Thirteen comparative cohort studies were included (3,556 participants, range 72 to 1,135). All were prospective and had well defined methodology, four studies did not clearly report whether participants were enrolled consecutively, 11 compared the groups at baseline for most potential confounders, nine adjusted statistically for baseline differences and seven described protocol violations. Only two of eleven studies that reported death and recovery rates at three months described losses to follow-up.
By three month follow-up, the over 80 years old group were significantly more likely to die (OR 2.77, 95% CI 2.25 to 3.40; 10 studies) and less likely to have functional recovery (OR 0.49, 95% CI 0.40 to 0.61; eight studies). There was no significant difference between the groups in the incidence of symptomatic intracranial haemorrhage (OR 1.31, 95% CI 0.93 to 1.84; 13 studies). There was no significant heterogeneity for any of these analyses (P>0.1) and sensitivity analyses did not substantially change the main findings. There was no indication of publication bias.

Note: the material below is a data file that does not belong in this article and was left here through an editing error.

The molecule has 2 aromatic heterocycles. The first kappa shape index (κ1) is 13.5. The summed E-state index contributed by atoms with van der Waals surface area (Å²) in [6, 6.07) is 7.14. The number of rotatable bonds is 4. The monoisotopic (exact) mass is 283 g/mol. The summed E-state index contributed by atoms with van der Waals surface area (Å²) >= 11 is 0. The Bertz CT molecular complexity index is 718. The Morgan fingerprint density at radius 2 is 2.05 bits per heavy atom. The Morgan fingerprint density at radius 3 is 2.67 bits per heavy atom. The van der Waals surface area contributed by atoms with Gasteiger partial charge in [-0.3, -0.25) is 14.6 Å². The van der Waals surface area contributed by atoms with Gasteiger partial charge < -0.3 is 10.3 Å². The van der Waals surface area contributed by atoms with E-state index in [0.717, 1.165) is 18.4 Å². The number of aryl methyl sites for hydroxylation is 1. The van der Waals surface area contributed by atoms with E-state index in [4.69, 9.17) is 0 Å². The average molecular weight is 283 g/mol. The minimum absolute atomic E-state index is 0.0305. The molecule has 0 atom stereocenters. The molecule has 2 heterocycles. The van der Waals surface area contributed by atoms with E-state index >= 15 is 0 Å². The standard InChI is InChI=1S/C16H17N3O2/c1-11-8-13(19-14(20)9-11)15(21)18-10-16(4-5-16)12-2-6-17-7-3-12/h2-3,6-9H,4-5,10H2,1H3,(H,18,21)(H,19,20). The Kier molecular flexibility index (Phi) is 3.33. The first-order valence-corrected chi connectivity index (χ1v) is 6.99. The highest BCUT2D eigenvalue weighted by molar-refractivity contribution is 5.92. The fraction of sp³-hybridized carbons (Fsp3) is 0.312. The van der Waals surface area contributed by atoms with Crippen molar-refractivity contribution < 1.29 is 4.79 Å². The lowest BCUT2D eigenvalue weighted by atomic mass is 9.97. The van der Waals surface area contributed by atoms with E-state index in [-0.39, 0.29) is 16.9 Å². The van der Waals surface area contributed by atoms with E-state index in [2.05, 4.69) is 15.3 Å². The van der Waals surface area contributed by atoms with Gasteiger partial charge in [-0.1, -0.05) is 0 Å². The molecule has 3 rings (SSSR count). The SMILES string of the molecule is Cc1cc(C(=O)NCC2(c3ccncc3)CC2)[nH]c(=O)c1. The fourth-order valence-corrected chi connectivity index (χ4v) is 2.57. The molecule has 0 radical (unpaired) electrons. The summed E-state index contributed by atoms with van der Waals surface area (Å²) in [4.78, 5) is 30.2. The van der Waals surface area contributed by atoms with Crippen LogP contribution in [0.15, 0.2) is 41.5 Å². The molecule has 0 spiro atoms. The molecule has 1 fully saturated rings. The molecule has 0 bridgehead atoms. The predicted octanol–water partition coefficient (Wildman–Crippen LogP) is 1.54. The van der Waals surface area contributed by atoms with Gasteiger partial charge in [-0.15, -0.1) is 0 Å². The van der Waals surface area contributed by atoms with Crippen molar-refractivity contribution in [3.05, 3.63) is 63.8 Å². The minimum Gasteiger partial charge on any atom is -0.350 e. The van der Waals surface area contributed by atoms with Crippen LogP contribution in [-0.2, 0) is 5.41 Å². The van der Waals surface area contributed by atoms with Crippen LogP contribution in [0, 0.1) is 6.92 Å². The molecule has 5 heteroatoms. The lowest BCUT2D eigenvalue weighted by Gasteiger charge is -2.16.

Pooling of the subgroup of studies that defined recovery as modified Rankin scale 0-2 resulted in significant heterogeneity (p=0.06) so were considered invalid.